Album review

Desert Sessions :
The Desert Sessions 9 & 10

Ipecac Recordings

Desert Sessions : The Desert Sessions 9 & 10Being new to The Desert Sessions I must admit I was a little hesitant about an album that was written and recorded in just eight days by what seemed to be a bunch of drug-enchanted artist buddies off on a purist, neo-hippy musical retreat in some obscure Californian desert ranch (actually the legendary Rancho De La Luna). Ordinarily, I might have given this a miss. But then this isn't an ordinary album, and I'm extremely glad that didn't pass this experience by, as they don't come along in this variety very often.
    But then, the man steering this creative beast is Josh Homme (Queens Of The Stone Age) - singer, songwriter and by all accounts something of a musical genius. To conceive and realise a collaborative project like this, and actually make it work musically is a task that most musicians would steer well away from, but this guy seems to thrive in the most obscure settings . . . the desert for example.
    Joining Homme on this melodious journey of discovery are the inimitable vocal and instrumental talent of PJ Harvey as well as a fistful of familiar friends from Queens Of The Stone Age, not to mention Twiggy Ramirez (ex-Marilyn Manson), Chris Goss (Masters Of Reality) and Dean Ween (Ween). It's quite a line up on paper, but whether it all amounts to anything in reality is another matter entirely.

This question is answered almost immediately with the clash rock guitar and melodramatic warbling vocals of Dead In Love with its theatrical, psychedelic Mercury Rev-style instrumental crescendo. This is pure music, undiluted and straight from the bottle. And although not all tracks will be to everyone's personal taste there's no denying that you just can't manufacture this stuff, which is why this album is such a treat.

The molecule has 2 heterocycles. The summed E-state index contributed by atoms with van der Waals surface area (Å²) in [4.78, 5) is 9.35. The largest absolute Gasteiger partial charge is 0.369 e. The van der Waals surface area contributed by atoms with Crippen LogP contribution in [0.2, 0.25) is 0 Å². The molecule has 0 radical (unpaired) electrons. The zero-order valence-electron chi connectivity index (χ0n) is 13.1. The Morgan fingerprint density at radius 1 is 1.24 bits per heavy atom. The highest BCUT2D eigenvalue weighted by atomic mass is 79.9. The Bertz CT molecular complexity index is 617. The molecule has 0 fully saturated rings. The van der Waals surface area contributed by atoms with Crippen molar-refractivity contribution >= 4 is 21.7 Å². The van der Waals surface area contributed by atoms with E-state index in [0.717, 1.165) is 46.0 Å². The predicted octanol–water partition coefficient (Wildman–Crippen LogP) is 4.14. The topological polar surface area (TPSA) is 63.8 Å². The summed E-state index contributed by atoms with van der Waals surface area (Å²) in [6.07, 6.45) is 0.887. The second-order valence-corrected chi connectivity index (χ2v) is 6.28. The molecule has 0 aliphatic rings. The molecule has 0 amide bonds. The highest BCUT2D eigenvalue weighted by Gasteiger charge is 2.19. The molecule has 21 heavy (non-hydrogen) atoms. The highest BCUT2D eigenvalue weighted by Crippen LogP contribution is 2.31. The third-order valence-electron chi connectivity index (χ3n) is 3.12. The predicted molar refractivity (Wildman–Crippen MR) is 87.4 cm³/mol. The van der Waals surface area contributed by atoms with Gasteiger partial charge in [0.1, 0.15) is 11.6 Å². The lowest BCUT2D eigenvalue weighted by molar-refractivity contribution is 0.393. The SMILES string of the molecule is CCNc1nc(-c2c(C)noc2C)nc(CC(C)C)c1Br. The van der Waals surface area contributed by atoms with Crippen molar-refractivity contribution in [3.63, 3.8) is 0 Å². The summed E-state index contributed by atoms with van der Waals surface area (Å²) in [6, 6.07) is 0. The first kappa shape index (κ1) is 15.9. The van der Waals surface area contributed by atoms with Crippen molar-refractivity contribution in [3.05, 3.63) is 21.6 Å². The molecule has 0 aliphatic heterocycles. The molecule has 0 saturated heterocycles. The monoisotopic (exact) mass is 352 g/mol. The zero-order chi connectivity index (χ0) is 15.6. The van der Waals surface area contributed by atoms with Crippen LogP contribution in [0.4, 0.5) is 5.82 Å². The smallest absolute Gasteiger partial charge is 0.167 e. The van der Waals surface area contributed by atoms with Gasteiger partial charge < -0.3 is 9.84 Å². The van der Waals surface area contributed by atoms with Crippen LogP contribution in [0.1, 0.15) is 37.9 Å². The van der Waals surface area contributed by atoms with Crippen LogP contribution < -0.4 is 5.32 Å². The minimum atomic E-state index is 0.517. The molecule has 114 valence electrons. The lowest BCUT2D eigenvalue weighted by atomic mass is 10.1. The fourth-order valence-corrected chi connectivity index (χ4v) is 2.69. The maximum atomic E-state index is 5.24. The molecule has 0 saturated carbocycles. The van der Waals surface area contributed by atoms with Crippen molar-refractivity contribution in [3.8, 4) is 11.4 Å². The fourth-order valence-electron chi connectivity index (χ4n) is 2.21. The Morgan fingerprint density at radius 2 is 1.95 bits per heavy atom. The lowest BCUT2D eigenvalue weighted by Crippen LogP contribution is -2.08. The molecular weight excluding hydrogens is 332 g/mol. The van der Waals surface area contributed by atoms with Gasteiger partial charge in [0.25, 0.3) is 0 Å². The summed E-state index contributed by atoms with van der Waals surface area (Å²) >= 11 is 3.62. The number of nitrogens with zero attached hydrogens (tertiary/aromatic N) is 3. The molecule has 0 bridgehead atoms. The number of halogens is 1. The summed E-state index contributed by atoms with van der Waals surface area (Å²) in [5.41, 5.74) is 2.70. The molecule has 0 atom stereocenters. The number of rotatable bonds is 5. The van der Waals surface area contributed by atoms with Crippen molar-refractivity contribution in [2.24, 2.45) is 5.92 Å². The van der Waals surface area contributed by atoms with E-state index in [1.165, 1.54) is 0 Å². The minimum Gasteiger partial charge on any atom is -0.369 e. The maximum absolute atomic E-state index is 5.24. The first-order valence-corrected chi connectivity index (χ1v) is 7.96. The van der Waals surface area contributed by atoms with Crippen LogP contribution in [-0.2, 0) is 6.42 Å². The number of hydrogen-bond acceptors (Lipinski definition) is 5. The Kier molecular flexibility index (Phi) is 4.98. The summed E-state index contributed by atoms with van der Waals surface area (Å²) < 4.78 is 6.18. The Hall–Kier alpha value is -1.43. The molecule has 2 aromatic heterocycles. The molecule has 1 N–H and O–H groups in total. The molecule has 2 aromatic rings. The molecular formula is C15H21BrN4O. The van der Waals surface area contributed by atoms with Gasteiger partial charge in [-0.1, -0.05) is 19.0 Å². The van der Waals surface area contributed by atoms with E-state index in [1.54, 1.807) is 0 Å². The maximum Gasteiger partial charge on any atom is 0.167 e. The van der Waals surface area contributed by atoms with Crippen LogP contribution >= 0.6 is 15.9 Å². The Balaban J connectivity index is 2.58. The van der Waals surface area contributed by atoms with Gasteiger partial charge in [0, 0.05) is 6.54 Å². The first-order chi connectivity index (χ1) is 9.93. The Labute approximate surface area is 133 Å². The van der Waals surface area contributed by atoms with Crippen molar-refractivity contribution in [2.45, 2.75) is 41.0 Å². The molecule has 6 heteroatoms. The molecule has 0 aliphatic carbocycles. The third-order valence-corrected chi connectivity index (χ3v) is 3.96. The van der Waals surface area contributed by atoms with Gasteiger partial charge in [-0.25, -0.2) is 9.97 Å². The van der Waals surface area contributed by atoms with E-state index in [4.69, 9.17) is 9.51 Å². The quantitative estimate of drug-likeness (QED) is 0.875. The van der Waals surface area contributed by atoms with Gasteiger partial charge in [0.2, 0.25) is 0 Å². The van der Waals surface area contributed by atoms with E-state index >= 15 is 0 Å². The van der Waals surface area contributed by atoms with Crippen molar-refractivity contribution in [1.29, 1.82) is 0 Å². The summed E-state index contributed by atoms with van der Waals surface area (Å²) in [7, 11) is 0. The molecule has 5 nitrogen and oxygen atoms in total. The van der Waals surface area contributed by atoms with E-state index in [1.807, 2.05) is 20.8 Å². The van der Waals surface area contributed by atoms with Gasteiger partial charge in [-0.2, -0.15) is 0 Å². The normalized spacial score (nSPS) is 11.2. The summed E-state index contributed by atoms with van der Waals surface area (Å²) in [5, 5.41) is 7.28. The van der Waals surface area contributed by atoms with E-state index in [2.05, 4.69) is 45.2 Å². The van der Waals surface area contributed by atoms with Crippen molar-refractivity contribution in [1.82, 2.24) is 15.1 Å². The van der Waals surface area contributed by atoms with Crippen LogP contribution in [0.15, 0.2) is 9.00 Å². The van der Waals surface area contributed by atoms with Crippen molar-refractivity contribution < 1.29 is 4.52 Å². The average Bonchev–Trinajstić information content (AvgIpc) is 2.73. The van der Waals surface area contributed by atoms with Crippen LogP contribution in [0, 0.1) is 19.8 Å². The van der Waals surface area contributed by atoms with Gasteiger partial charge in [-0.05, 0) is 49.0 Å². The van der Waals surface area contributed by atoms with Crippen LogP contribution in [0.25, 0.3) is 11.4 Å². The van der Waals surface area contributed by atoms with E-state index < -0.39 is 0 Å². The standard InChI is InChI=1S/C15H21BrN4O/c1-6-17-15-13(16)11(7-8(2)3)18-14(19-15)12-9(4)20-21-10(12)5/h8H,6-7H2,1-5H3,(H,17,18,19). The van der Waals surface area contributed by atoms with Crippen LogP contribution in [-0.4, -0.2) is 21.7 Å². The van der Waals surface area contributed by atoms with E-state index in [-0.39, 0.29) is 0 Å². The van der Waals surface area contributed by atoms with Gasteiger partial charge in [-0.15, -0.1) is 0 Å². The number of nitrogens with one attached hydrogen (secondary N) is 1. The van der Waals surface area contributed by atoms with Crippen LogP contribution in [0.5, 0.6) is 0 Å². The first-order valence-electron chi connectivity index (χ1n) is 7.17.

Next comes the sublimely funky, toe-tappingly cool I Wanna Make It Wit Chu, with licks that linger long after the song is over. Covered In Punk's Blood sounds like a guitar solo has escaped from a 1980s metal band and is manifesting itself in Rancho De La Luna in all its retro-rock, virtuoso glory.
    And it's not just guitar solos which are rocking this ranch - enter PJ Harvey who sounds as though she's just been released from a place where she wasn't allowed to sing much, as she lets fly with that uniquely powerful and unmistakable voice. In There Will Never Be Another Time her haunting, bare voice drips roaming melodies over the rapid, rhythmic strum of a Spanish guitar in a truly evocative performance. And she's every bit as loaded and menacing when teamed up with Homme for the quirky, distorted Crawl Home with its brooding, murky intro and its catchy, lilting chorus. Then Powdered Wig Machine is another story altogether as Harvey's voice wails and rolls with lingering poignancy over a conspicuous electro-looping, lo-fi backdrop.

Essentially this album is all about the music; kicking up the dust and getting back to the roots. Passion rules over production and this is as rough and ready as you're likely to find it. As Homme says "It's easy to forget that this all starts from playing in your garage and loving it." And at times this album sounds like it could have been recorded in a garage, but every track is accompanied by a rare sense of unselfconscious enjoyment, which keeps it accessible, despite the dizzying jumble of styles.
    What could have so easily been dismissed as a pretentious exercise in drugged up, artistic self-indulgence actually transpires to be a collection of highly diverse, refreshingly inventive and provocative tracks. With this album Josh Homme has created in 8 days what many artists spend years trying to achieve - something authentically original. Which has to be well worth a listen.

:: Tom West

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